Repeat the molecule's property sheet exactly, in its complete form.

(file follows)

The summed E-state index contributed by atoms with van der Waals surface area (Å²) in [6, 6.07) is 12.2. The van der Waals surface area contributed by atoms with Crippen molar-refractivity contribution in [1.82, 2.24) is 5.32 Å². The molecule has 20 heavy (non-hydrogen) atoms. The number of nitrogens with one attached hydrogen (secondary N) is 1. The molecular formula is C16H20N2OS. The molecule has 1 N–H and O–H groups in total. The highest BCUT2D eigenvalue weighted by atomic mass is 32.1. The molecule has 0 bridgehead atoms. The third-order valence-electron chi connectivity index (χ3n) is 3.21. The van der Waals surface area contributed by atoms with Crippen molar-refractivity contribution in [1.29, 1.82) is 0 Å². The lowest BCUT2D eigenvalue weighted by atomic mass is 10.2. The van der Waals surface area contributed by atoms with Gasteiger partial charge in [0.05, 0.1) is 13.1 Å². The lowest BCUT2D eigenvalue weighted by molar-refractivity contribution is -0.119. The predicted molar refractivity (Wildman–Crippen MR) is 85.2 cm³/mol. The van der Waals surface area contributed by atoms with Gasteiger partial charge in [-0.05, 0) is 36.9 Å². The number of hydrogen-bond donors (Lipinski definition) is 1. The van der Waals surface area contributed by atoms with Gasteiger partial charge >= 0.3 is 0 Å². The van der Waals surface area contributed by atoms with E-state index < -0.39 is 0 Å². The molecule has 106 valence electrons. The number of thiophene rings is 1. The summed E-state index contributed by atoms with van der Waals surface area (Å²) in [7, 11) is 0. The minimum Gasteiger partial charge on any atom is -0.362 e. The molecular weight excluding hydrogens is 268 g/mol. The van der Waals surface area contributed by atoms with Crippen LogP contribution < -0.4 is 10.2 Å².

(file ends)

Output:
The summed E-state index contributed by atoms with van der Waals surface area (Å²) in [6, 6.07) is 12.2. The van der Waals surface area contributed by atoms with Crippen molar-refractivity contribution in [1.82, 2.24) is 5.32 Å². The molecule has 20 heavy (non-hydrogen) atoms. The number of nitrogens with one attached hydrogen (secondary N) is 1. The molecular formula is C16H20N2OS. The molecule has 1 N–H and O–H groups in total. The highest BCUT2D eigenvalue weighted by atomic mass is 32.1. The molecule has 0 bridgehead atoms. The third-order valence-electron chi connectivity index (χ3n) is 3.21. The van der Waals surface area contributed by atoms with Crippen molar-refractivity contribution in [1.29, 1.82) is 0 Å². The lowest BCUT2D eigenvalue weighted by atomic mass is 10.2. The van der Waals surface area contributed by atoms with Gasteiger partial charge in [0.05, 0.1) is 13.1 Å². The lowest BCUT2D eigenvalue weighted by molar-refractivity contribution is -0.119. The predicted molar refractivity (Wildman–Crippen MR) is 85.2 cm³/mol. The van der Waals surface area contributed by atoms with Gasteiger partial charge in [-0.05, 0) is 36.9 Å². The number of hydrogen-bond donors (Lipinski definition) is 1. The van der Waals surface area contributed by atoms with Gasteiger partial charge >= 0.3 is 0 Å². The van der Waals surface area contributed by atoms with E-state index < -0.39 is 0 Å². The molecule has 106 valence electrons. The number of thiophene rings is 1. The summed E-state index contributed by atoms with van der Waals surface area (Å²) in [7, 11) is 0. The minimum Gasteiger partial charge on any atom is -0.362 e. The molecular weight excluding hydrogens is 268 g/mol. The van der Waals surface area contributed by atoms with Crippen LogP contribution < -0.4 is 10.2 Å².